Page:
Origin Malt is Igniting a Seed-to-Sip Beer Revolution

How the Ohio-based malt house aims to bring barley production back to the Midwest

Photo courtesy of Origin Malt.

Awarded for: Origin Malt is building a production chain for midwestern brewers that provides homegrown grains, so their beers can be 100 percent locally made.  

Local beer in the Midwest is largely a misnomer. Breweries mostly buy malt—a beer’s foundational ingredient—from hundreds, if not thousands, of miles away, turning far-flung grains into IPAs, stouts, and lagers that, though they’re brewed “locally,” aren’t especially homegrown.

But Victor Thorne and Ryan Lang are planting the seeds of change for midwestern barley. The cofounders of Origin Malt, founded in 2015 and headquartered in Columbus, Ohio, have an ambitious plan to bring barley and malt production back to the Midwest, giving breweries in Ohio, Indiana, Illinois—and even California—the opportunity to brew resolutely midwestern beer. 

By championing new barley strains and partnering with midwestern farmers to plant the crop, Origin Malt hopes to create an agricultural supply chain. It will provide farmers with a valuable new winter crop that can minimize soil erosion, and it will supply brewers with compelling, low-carbon-footprint grains that offer a unique sense of place and taste. The company espouses a “mantra of seed to sip,” Thorne says, adding that Origin Malt aims to “unlock the potential of the region.”

Victor Thorne and Ryan Lang
Left: Victor Thorne. Right: Ryan Lang. Photo courtesy of Origin Malt.

The Midwest wasn’t always a barley wasteland. Prior to Prohibition, Thorne says, Ohio farmers alone grew 350,000 acres of barley, with many malting facilities based in the Buckeye State. America’s dry spell caused demand for barley—it’s converted into malt, unlocking the sugar source for yeast—to shrivel up. Ohio farmers turned to corn, soybeans, and wheat, and domestic barley production shifted to states including Idaho, Montana, and North Dakota, and to Canada as well. 

Lang, who cofounded Middle West Spirits in Columbus in 2008, preferred to source Ohio-grown corn, wheat, and rye for his distillery’s vodka, whiskey, and bourbon. However, Middle West imported its malt from the United Kingdom, prompting the question whether Ohio could again produce malt on a commercial scale.

Lang saw a need not just for his distillery but also for Ohio’s emerging brewing scene. Before 2011, there were fewer than 50 breweries in Ohio; today there are more than 300, and “many craft brewers,” Lang says, “want local ingredients for their products.”

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In time, Lang’s quest led him to Dr. Eric Stockinger, a barley breeder and an associate professor in the Department of Horticulture and Crop Science at Ohio State University. Since 2008, Stockinger had been researching lines of malting-quality barley. He sought varieties that were disease resistant and high yielding and versatile enough to be grown from Michigan to Kentucky and throughout Ohio and its neighboring states.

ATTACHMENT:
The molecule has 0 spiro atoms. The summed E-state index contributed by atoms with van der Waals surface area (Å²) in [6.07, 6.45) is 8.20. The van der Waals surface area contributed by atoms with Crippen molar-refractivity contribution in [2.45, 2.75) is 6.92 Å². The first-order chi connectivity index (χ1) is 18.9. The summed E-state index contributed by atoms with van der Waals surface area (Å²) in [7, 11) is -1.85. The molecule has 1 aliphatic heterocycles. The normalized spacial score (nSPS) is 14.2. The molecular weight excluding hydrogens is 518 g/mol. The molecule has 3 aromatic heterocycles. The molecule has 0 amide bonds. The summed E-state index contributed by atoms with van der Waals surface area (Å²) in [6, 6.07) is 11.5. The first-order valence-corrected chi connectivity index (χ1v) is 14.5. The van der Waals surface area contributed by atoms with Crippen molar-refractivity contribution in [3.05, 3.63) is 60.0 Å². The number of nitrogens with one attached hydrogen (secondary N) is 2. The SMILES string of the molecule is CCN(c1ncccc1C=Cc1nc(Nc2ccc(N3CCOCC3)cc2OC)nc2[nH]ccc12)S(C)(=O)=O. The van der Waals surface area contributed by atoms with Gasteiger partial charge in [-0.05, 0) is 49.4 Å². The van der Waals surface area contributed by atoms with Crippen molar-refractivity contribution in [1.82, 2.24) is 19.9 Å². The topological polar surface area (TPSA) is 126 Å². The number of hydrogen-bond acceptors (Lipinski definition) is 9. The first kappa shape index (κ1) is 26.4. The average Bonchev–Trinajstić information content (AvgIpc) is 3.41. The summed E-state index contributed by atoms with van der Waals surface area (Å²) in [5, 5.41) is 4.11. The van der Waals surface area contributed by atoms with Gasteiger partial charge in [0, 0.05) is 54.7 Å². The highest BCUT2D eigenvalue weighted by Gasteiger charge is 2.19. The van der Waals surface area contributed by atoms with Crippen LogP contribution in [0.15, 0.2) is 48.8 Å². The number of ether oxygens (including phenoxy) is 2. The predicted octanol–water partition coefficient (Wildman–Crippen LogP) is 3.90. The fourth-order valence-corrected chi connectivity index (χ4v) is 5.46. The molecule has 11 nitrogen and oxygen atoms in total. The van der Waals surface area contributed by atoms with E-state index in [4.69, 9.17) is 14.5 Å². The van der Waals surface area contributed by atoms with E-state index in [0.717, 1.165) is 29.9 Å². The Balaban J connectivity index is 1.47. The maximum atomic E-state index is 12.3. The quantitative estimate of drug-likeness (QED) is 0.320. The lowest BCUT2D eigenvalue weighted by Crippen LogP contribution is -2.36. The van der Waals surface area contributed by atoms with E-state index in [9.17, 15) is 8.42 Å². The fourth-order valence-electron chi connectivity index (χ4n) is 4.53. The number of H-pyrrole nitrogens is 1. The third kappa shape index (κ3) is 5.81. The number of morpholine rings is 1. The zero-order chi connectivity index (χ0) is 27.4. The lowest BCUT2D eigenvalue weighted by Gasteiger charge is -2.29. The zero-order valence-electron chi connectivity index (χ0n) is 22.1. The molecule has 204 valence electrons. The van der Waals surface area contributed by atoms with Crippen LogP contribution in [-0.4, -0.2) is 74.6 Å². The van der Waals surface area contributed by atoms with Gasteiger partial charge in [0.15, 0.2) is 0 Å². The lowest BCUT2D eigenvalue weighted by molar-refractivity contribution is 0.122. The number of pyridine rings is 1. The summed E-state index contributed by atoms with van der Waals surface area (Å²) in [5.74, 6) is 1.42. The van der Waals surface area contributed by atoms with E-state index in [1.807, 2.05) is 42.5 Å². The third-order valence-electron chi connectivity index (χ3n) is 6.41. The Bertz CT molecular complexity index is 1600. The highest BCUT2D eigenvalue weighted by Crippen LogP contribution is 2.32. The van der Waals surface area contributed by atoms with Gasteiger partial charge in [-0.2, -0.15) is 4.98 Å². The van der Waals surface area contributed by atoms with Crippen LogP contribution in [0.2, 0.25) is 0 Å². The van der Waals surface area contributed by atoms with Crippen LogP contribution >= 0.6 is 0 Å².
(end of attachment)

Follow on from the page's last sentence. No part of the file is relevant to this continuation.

And Lang needed a variety that could be grown during the winter. 

Persuading farmers to swap out summer’s lucrative corn and soybean crops would be tough. But convincing them to plant barley as a cover crop—to minimize soil erosion and runoff, leading to cleaner water—would break up the corn-soybean-wheat rotation and be an easier sell. With Stockinger’s advice, Lang zeroed in on Puffin, a hardy variety (it survived the polar vortex of 2013) and an offspring of Maris Otter, a flavorful heirloom British barley that’s prized by brewers for its rich, nutty flavor. 

“Its heritage is serendipitous,” says Thorne, a serial entrepreneur who, also serendipitously, has experience in supply-chain management. 

Origin Malt
Photo courtesy of Origin Malt.

Over the last few years, the Origin Malt team has partnered with farmers in Ohio and its surroundings to cultivate Puffin test crops that are malted by a third-party company, then put through trials by Ohio breweries such as Mad Tree, Rhinegeist, and notably, North High Brewing. To commemorate the Ohio Farm Bureau’s 100th anniversary this year, North High used Puffin to make a light and refreshing golden ale called Cover Crop, a nod to Puffin’s beneficial roots. 

“The point was to showcase the terroir of Ohio,” says North High’s brewmaster, Jason McKibben, who also used native hops in the beer. Within the first month of Cover Crop’s release, “the beer was just gone,” McKibben says. “People were driving to our taproom in Columbus from more than 100 miles away because they could not find the beer.”

North High has now included Cover Crop in its year-round lineup, with a steadily increasing supply of Puffin ensuring regular production. Last year, Origin Malt harvested 7,500 acres of barley, a number set to double in 2019. The five-year goal is 75,000 regional acres, with a malting facility to be established in rural Marysville, about 30 minutes northwest of Columbus. 

Building a new business takes time, which suits Lang just fine. “The one thing in the whiskey game that [we’re accustomed] to is patience,” he says. “You make something today, and it can sometimes take a decade to see the light of day.”


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Contributing editor Joshua M. Bernstein is a beer, spirits, food, and travel journalist, as well as an occasional tour guide, event producer, and industry consultant. He writes for the New York Times, Men’s Journal, New York magazine, Wine Enthusiast, and Imbibe, where he’s a contributing editor in charge of beer coverage. Bernstein is also the author of five books: Brewed Awakening, The Complete Beer Course, Complete IPA, Homebrew World, and Drink Better Beer.

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